BridgeClimb Face Your Fear Expert, Gemma Cribb

Meet Our Expert

Meet our Face Your Fear Expert Gemma Cribb

Expert Advice

Sydney Harbour is well renowned to be one of the most beautiful harbours in the world. The Sydney Opera House and Sydney Harbour Bridge have become international icons. So why wouldn’t you want to experience this magnificence from the prime position of its very own Harbour Bridge?!

Acrophobia or fear of heights is a disabling and often irrational fear that affects 2 – 5% of people. People with a fear of heights will experience uncomfortable sensations of anxiety and will generally avoid high places as a result of these feelings. This means that they may feel that they can’t have the amazing and potentially life changing experience of completing a BridgeClimb.

I am very excited to be a part of BridgeClimb’s Face your Fear initiative. As a clinical psychologist working for Equilibrium Psychology I have had the opportunity to help countless people recover from anxiety and phobias over the past nine years. I love this BridgeClimb initiative and the recent launch of the shorter BridgeClimb Sampler, great for nervous climbers who don’t want to go all the way to the top.

I have plenty of hints and tips I’d like to share to help anyone with height concerns to overcome their fear.

1. It’s all in your head

Although some wariness around heights is a natural thing, common to most mammals, most people with height phobia know their fear does not make sense. They know that they are actually safe. Yet, the difference between someone who is confident in high places and someone who is not lies in what they tell themselves.

Someone who is confident may still get the internal sensations of anxiety, yet like a kid on Christmas day, because they are thinking things like “This is so cool!”, “What an amazing opportunity!” they interpret those feelings as excitement. Someone who is scared will experience sensations of anxiety and be more likely to think things like “I’m going to fall”, “I won’t be able to get off”, “I’ll embarrass myself” and “I’ll feel awful”.

2. BridgeClimb is completely safe

BridgeClimb has been helping people conquer their fear of heights for more than 16 years. They have helped more than 3.2 million people to reach the summit, from 137 countries around the world. They have a 100% safety record.

BridgeClimb Climb Leaders are all very friendly and experienced with expertise in guiding people through their fear and helping them believe they can do it. Before you climb you will get to see just how safe it is, your Climb Leader will equip you with safety gear and you will get the opportunity to practice using it on a small model set of ladders and walkway. Your Climb Leader will be there to guide you step-by-step through your climb so you will never feel stuck.

3. Your physical sensations are completely normal and safe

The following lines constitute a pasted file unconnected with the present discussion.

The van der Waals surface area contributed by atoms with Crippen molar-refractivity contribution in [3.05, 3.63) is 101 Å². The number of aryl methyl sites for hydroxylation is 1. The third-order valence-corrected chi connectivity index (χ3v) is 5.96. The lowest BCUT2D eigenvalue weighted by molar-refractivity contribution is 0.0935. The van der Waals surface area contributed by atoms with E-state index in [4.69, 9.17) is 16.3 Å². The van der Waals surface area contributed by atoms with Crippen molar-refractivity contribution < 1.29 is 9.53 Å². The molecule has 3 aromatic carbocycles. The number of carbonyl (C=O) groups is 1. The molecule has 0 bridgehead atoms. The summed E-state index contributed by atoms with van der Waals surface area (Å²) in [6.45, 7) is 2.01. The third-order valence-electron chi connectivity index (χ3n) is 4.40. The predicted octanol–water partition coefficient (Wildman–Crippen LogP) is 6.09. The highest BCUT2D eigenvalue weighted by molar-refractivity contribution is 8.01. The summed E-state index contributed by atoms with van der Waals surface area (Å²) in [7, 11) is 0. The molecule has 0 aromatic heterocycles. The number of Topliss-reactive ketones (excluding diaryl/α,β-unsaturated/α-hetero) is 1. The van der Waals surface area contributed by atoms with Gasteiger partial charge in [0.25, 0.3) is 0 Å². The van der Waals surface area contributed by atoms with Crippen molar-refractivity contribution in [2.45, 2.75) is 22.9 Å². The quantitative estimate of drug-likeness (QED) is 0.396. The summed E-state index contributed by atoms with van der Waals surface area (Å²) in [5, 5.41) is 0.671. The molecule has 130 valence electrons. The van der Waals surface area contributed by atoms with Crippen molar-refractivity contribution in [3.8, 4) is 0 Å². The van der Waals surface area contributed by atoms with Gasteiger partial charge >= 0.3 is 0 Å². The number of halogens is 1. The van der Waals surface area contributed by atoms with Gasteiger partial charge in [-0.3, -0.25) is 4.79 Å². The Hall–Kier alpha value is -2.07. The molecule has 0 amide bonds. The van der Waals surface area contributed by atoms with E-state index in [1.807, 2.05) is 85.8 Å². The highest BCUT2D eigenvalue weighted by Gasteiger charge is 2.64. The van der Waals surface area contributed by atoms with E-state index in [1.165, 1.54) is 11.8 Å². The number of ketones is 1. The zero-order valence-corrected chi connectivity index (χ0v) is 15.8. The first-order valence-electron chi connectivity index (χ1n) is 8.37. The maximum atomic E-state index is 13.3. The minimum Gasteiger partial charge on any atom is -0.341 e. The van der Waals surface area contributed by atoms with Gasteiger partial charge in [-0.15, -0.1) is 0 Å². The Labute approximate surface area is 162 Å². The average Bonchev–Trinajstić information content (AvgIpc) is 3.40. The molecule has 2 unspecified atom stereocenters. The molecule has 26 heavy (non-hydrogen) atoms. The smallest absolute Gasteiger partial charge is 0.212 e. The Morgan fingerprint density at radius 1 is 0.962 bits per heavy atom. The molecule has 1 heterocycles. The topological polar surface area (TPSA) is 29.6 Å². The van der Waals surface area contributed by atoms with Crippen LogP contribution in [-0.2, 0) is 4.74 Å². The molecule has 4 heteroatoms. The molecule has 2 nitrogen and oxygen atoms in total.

People who experience anxiety will commonly experience sensations such as:

• heart pounding

• shallow and rapid breathing or feeling like you can’t catch your breath

• dizziness or light-headedness

• nausea

• numbness, tingling or crawling sensations

• muscle tension or feelings of having a tight chest

• trembling or shakiness

• heavy legs, weak knees or feelings of instability

• sweating or hot and cold flushes

All of these sensations are completely normal and perfectly safe. They will go away by themselves if you give them time and try to distract yourself away from your unhelpful thoughts.

4. You will get better with practice!

One of the things I most love about the BridgeClimb Face your Fear initiative is it suggests people who are anxious try out the new BridgeClimb Sampler which is a shorter and less high Climb. It will offer you a taste of the full BridgeClimb experience while giving you an amazing view of Sydney Harbour and a great sense of accomplishment afterwards. It is the perfect challenge for someone who is anxious about heights.

When working with phobias, psychologists encourage a technique called ‘graded exposure’. We encourage people to begin to face their fear on smaller challenges such as climbing a ladder, or looking over a balcony. Doing this gives you confidence and practice so that your anxiety passes and you soon learn can do it. Once you have made these first steps the BridgeClimb Sampler would be the perfect way to reward yourself and also have a memorable ‘Bucket List’ experience!

I encourage everyone who suffers from Acrophobia to take the #BridgeClimbPledge and Face Your Fear. It will be a gift to yourself and an opportunity to grow that you will remember for years to come.

I look forward to helping people overcome their fears, feel proud of themselves, and share this memorable experience with loved ones.

Gemma Cribb. B Psych (hons), M Psychol (Clin).
Clinical Psychologist, Equilibrium Psychology

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